Initial diagnoses can sway physicians' 2nd opinions, study suggests

Information about a patient's initial diagnosis can influence physicians offering a second opinion and may even lead to incorrect diagnoses, according to a study published Aug. 10 in JAMA Dermatology.

The study, led by researchers at Los Angeles-based UCLA Health, involved 149 pathologists tasked with interpreting real skin biopsies from 90 patients. First, researchers had pathologists interpret the biopsies without any knowledge of other physicians' diagnoses. A year later, researchers had the pathologists assess the same biopsies, some of which were accompanied with information about another pathologist's diagnosis of the case.

Pathologists were more likely to give a more severe diagnosis when they knew the first opinion was severe, and they offered a less severe diagnosis when the original opinion was less severe, study authors found. This trend occurred even among participants who said they were "not at all influenced" by initial diagnoses in a baseline survey.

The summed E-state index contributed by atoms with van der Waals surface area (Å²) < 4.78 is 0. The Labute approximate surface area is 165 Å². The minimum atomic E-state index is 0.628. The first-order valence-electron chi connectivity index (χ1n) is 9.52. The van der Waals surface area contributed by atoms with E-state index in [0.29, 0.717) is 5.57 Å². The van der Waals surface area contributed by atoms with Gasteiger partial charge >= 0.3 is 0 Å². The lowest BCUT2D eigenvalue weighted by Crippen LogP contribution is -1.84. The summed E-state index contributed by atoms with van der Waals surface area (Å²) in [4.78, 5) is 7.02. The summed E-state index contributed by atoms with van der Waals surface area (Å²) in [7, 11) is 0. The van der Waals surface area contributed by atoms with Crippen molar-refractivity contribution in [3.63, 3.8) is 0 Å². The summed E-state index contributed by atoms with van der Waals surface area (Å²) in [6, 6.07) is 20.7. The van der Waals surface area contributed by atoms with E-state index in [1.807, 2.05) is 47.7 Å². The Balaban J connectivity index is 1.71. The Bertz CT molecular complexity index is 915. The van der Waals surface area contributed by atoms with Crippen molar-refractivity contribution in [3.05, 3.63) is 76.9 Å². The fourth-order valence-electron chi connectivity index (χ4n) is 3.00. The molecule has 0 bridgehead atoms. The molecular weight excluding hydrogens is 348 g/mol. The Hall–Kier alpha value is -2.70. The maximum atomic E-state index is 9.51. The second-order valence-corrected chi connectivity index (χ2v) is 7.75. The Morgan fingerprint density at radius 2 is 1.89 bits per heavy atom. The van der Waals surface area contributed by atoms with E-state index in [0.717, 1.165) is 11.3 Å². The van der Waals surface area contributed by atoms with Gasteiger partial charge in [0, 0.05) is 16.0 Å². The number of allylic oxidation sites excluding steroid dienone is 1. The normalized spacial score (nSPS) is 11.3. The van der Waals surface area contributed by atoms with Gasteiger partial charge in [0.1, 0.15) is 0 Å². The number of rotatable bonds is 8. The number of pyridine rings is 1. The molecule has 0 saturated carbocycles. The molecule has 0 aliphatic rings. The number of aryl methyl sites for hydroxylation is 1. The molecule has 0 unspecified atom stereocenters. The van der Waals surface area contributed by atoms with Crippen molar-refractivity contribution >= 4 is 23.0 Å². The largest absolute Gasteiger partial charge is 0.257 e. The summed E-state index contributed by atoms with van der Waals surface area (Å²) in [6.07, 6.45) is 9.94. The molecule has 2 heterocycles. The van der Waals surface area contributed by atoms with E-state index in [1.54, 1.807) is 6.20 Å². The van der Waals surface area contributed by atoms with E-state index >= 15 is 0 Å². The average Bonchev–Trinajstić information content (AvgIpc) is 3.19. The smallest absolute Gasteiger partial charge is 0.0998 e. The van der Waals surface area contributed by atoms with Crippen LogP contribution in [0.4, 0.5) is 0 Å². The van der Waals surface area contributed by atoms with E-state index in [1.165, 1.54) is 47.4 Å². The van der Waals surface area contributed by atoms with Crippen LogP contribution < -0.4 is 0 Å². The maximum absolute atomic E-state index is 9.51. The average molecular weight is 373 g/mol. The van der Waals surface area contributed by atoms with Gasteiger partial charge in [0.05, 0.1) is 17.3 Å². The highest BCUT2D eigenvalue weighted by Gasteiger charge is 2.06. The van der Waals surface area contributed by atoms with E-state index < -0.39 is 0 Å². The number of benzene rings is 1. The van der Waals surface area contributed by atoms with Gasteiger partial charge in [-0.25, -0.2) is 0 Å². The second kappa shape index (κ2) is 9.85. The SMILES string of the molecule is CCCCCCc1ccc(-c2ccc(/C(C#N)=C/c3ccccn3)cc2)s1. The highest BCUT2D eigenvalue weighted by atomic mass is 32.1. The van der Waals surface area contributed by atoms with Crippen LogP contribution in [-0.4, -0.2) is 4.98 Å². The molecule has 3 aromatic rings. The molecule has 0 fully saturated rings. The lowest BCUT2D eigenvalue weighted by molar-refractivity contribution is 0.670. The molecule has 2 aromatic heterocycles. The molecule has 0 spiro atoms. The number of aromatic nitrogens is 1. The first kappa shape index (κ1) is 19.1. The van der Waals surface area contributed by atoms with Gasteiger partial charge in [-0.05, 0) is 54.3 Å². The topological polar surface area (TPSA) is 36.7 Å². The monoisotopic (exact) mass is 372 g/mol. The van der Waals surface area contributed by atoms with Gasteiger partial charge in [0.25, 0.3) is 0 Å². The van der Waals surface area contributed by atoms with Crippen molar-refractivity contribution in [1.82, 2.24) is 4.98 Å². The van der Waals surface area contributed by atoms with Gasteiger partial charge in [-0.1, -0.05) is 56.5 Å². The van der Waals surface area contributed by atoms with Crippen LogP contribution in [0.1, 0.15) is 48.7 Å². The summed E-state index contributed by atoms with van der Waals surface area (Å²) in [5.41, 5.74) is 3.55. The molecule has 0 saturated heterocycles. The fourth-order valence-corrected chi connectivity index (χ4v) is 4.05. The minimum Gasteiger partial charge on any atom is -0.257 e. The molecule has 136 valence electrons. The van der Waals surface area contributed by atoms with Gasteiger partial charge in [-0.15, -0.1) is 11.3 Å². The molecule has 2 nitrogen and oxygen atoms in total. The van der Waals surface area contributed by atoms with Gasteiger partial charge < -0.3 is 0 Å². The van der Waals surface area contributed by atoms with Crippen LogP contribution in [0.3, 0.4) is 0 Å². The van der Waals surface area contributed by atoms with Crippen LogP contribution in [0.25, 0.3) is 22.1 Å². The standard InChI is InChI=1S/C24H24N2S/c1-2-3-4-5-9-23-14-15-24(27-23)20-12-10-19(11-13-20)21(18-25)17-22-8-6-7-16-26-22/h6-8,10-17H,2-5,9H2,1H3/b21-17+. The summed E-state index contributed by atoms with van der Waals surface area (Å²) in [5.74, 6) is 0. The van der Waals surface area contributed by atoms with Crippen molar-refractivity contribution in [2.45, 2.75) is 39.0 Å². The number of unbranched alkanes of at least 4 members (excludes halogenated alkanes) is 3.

"The extensive amount of sway noted in this study points to the complexities of the diagnostic process. A concerning finding of this study was that knowledge of the first diagnoses also swayed pathologists away from correct diagnoses," Joann Elmore, MD, a professor of medicine in the division of general internal medicine at UCLA's David Geffen School of Medicine, said in a news release. "Physicians providing second opinions should be blinded to the first opinions if the goal is to obtain an independent diagnostic opinion."

View the full study here.

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